In some ways, cloud computing has been a victim of its own success. Cloud-based services and infrastructure became so popular and easy to adopt that many organizations ended up adding multiple cloud solutions haphazardly and disjointedly. In fact, much of the so-called “shadow IT’ phenomenon was driven in recent years by business units selecting and deploying cloud services with little or no input from their organizations’ IT departments.
Even as many enterprises – through design or default – have become multicloud users, however, most also continue to run many legacy applications that were never designed for cloud deployment. True, organizations have migrated some of those legacy applications from on-premises data centers to public cloud platforms, but the monolithic apps retain many characteristics and limitations that prevent them from exploiting the cloud’s full potential.
Burdened with complex digital estates that encompass a wide variety of legacy software along with a mixture of different cloud services, what are organizations to do? Many hope to modernize and rationalize their multi-faceted IT environments by moving to containerized cloud-native solutions. But how and where should they embark on such efforts?
In contemplating how to best proceed, it’s important that organizations understand that the adoption of cloud-native technologies doesn’t have to be an all-or-nothing proposition. Most notably, there may often be little reason – or budget – to take an existing monolithic application and recreate it as a cloud-native collection of Kubernetes orchestrated containers.
Instead, an IT department may determine that the best solution is to simply put a wrapper around the entire application so that it gains some of the portability and integration characteristics that the container model provides. Or, say, in the case of a three-tier Java enterprise application – consisting of an application server, a database, and a router – it may make sense to wrap and present each of the major elements as a standard container. In this way, each wrapped element can be modified and scaled as needed independent of the other tiers.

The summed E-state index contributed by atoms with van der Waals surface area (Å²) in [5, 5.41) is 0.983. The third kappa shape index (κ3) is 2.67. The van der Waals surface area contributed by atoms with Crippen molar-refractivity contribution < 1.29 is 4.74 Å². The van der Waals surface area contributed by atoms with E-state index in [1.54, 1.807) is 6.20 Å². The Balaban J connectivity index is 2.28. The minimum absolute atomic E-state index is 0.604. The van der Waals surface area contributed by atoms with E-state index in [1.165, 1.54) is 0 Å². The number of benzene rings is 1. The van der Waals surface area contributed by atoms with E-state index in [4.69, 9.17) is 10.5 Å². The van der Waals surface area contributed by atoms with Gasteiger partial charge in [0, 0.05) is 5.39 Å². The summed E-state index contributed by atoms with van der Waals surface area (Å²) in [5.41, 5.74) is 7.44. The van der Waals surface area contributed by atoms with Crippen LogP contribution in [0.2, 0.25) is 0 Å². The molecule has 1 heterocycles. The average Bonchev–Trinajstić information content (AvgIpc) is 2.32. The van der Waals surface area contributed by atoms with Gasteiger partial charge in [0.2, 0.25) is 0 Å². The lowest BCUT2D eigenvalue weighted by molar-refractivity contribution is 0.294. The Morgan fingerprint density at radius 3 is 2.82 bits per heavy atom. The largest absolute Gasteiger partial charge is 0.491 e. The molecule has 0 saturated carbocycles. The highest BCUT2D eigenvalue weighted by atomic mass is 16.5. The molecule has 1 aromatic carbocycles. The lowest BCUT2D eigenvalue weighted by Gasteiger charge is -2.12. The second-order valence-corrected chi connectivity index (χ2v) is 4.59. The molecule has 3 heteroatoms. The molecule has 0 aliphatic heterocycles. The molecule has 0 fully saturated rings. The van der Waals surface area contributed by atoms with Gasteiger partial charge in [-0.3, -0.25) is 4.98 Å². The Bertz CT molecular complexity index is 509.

For some applications, including new applications built from scratch, the best approach will mean creating them as collections of containerized microservices that can be easily mixed and matched with one another, as well as independently updated and scaled. The challenge will often be determining which containerization strategies are the best for each application in question.
HCL Software faced this very challenge when it decided to pursue and promote a cloud-native vision five years ago. The company had a collection of existing software assets, and was growing its product portfolio via both internal development and acquisitions. About a year and a half ago, HCL began to develop a cloud-native maturity model to help it position different applications on the cloud-native spectrum and determine how to best move them forward to become part of the HCL Solution Factory (SoFy) containerized product portfolio.
Today, HCL’s battle-tested and refined cloud-native maturity model focuses on six critical cloud-native attributes:
- Cloud-native Platform Support
For each of these focus areas, HCL has identified three maturity levels, each with its own defined attributes. For example, in the Containerization area, maturity levels begin with the packaging of existing products, services, and APIs into containers, and ultimately progress to the use of non-privileged containers and single-process containers.
HCL’s cloud-native maturity model has given the company a standard way to create containerized products, as well as a framework for supporting its cloud-native development. Other organizations could gain significant benefits by adopting the model’s definitions and descriptions to guide their own cloud-native initiatives.
For information about HCL Software’s cloud-native portfolio, its maturity model, and its ability to help your organization realize the full benefits of cloud computing, visit.